Top 4 that I found interesting from National Center for Health Policy Analysis: (read all 10 here)
6. Shop for Individual Coverage. There may be cheaper alternatives to COBRA, especially if you have no severe health problems. For example, a Dallas family of four with both parents in their 20s could buy a preferred provider organization (PPO) plan with a $2,000 deductible for a $4,680 annual premium. That same family's annual COBRA premium would be closer to $13,000, on average. If the family chose a $5,000 deductible, the annual premium would be less than $3,500. Some of these plans also qualify for an HSA, allowing the policy holder to set money aside tax-free to pay medical expenses. You can contact independent insurance agencies to compare policies or shop online at sites that compare prices, such as http://www.ehealthinsurance.com. Some insurers even offer short term medical "gap" coverage for people between jobs, retiring prior to Medicare eligibility, or not yet eligible for company benefits and for students about to graduate.
7. Even if You Are Uninsurable, You May Be Able to Get Insurance. Under federal law, people who have been continuously insured with no significant gaps in coverage (that is, no more than 62 days), cannot be denied individually purchased coverage because of health status. Different states enforce this federal requirement in different ways. Some states require insurers to accept all applicants, regardless of pre-existing conditions. However, in states with so-called guaranteed issue regulations, premiums are often two to three times as high as those in states that allow insurers to charge premiums based on health status. More commonly, 35 states have high-risk pools to insure those who are turned down by commercial insurers. Twenty-nine states requires insurers to make at least one "guaranteed issue" plan available to those who have been continuously covered, regardless of health status.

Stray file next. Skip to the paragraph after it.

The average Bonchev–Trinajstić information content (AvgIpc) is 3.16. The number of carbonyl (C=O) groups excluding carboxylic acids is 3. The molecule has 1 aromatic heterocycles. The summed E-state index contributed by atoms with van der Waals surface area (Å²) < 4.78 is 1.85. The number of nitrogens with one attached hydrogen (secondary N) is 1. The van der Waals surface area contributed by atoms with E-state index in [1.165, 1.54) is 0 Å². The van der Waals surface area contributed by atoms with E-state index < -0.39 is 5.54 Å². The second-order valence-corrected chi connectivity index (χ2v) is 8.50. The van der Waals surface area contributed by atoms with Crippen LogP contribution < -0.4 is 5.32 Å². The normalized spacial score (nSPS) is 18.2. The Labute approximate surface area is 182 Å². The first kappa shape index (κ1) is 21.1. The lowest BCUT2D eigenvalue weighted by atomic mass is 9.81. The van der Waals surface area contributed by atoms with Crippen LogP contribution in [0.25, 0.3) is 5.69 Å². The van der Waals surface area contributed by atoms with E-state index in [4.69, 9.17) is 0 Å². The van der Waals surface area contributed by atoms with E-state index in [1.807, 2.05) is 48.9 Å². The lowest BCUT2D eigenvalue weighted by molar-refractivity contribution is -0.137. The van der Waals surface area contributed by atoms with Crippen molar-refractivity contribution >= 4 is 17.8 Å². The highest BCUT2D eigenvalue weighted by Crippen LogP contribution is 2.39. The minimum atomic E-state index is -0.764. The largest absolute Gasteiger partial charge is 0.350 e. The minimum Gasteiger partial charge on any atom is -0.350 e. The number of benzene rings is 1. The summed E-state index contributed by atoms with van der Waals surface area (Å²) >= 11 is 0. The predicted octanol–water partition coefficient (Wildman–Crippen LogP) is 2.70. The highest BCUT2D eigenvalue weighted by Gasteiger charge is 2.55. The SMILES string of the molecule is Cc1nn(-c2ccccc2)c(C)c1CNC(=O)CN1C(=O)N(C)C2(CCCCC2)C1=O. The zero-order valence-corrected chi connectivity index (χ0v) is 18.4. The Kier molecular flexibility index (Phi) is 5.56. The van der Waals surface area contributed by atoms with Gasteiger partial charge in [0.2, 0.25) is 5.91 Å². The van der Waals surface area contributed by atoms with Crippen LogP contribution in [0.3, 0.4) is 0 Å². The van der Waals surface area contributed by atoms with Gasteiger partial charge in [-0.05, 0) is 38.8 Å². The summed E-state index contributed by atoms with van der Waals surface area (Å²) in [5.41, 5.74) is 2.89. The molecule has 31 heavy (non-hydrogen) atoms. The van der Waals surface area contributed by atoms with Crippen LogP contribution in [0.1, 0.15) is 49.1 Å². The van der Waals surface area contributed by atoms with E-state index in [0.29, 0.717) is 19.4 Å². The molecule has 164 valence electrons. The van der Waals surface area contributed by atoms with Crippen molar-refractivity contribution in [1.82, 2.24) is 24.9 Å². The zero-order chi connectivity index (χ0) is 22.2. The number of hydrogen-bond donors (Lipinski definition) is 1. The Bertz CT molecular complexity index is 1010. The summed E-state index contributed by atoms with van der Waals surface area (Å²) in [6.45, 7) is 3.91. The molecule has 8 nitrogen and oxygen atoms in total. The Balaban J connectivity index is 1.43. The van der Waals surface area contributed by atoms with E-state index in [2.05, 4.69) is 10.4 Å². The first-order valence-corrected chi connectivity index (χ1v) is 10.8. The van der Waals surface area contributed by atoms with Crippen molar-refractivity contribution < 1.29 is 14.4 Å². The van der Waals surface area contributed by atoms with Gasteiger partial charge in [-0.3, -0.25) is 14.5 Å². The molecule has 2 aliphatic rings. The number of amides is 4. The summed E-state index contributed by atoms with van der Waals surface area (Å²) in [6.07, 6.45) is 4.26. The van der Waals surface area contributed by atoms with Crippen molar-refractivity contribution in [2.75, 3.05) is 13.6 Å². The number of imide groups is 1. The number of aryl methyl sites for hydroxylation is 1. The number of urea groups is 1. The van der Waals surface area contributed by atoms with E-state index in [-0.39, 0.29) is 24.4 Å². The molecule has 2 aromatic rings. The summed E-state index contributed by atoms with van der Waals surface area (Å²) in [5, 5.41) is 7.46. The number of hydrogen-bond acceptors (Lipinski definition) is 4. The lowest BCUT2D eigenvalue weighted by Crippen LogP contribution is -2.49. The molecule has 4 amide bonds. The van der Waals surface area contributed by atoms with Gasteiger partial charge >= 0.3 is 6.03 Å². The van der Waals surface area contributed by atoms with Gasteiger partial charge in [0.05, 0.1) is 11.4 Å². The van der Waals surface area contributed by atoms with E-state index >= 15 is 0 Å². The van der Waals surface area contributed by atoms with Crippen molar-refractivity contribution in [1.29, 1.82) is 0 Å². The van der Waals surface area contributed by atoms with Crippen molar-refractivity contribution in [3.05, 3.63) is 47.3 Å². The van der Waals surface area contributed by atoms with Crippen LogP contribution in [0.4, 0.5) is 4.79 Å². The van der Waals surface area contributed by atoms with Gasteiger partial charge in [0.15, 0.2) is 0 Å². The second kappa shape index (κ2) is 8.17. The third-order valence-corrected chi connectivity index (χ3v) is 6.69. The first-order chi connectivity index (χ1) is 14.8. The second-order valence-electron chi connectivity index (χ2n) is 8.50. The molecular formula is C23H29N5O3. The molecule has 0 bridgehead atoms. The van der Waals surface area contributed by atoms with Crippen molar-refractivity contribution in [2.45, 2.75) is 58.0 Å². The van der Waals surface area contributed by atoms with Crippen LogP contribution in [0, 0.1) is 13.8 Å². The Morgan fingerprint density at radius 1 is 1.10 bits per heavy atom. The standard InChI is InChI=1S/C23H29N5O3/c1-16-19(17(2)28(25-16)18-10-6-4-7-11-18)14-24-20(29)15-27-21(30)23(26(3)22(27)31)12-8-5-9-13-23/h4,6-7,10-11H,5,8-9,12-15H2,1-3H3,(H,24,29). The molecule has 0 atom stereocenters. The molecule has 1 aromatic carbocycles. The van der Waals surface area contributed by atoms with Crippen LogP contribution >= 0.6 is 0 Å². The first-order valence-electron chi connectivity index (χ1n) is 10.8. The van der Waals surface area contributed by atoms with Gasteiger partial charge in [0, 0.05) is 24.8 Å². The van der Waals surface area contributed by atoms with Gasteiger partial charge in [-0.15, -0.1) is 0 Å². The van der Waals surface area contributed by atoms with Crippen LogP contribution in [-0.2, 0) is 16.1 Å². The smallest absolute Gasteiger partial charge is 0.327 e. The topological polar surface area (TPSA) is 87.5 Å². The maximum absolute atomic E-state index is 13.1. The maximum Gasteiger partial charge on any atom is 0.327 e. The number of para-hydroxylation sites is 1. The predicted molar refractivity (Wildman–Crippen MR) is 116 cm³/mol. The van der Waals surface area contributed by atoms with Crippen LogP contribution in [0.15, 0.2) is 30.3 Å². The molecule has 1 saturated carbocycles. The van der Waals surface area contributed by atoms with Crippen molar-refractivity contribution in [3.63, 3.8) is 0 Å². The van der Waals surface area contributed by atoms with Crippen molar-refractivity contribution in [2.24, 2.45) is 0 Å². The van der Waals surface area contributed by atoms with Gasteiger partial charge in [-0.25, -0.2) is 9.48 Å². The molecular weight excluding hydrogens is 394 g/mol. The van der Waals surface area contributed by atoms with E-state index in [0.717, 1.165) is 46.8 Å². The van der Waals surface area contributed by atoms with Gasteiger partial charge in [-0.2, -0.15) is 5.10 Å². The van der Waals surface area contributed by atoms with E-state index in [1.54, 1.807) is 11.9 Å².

9. Consider a Limited Benefit Plan. Limited benefit plans - sometimes called mini-meds - have a maximum annual benefit. They may pay for a set number of office visits per year and may only cover generic drugs. These policies usually also cover some hospitalization. However, benefits may be capped at a maximum of, say, $10,000, $25,000 or possibly $50,000 in a given year. When Tennessee moved many families on its Medicaid program (TennCare) to limited benefit plans, about 98 percent of enrollees never exceeded their $25,000 annual maximum.
10. Join a Concierge Physician Practice. Some innovative physician practices provide primary care in return for monthly (or annual) fees. Dallas-area physician Nelson Simmons offers a package of services for less than $500 a year. About 70 small business owners pay $40 per employee per month for Simmons' plan. In return, employees get same-day primary care services and steep discounts. Enrollees must pay out-of-pocket for specialist care, surgeries and diagnostic tests, but Simmons negotiates the rates with providers. The total out-of-pocket cost is typically much lower than what you would pay as an uninsured individual. For example, a tonsillectomy for a child costs less than half of the normal fee ($2,100 versus $4,800) and an MRI scan can be less than one-fourth the standard rate ($350 versus $1,600).
An Arizona-based firm, the No Insurance Club, has a package that allows individuals to see a primary care physician up to 12 times per year in return for an annual fee of $480. A family can share 16 visits per year for $680. Generic drugs are discounted and most routine lab tests are low cost or included in the annual fee. This type of arrangement may even be combined with a catastrophic health plan to ensure a major illness doesn't turn into a financial catastrophe. Physicians are joining the practice in selected cities nationwide.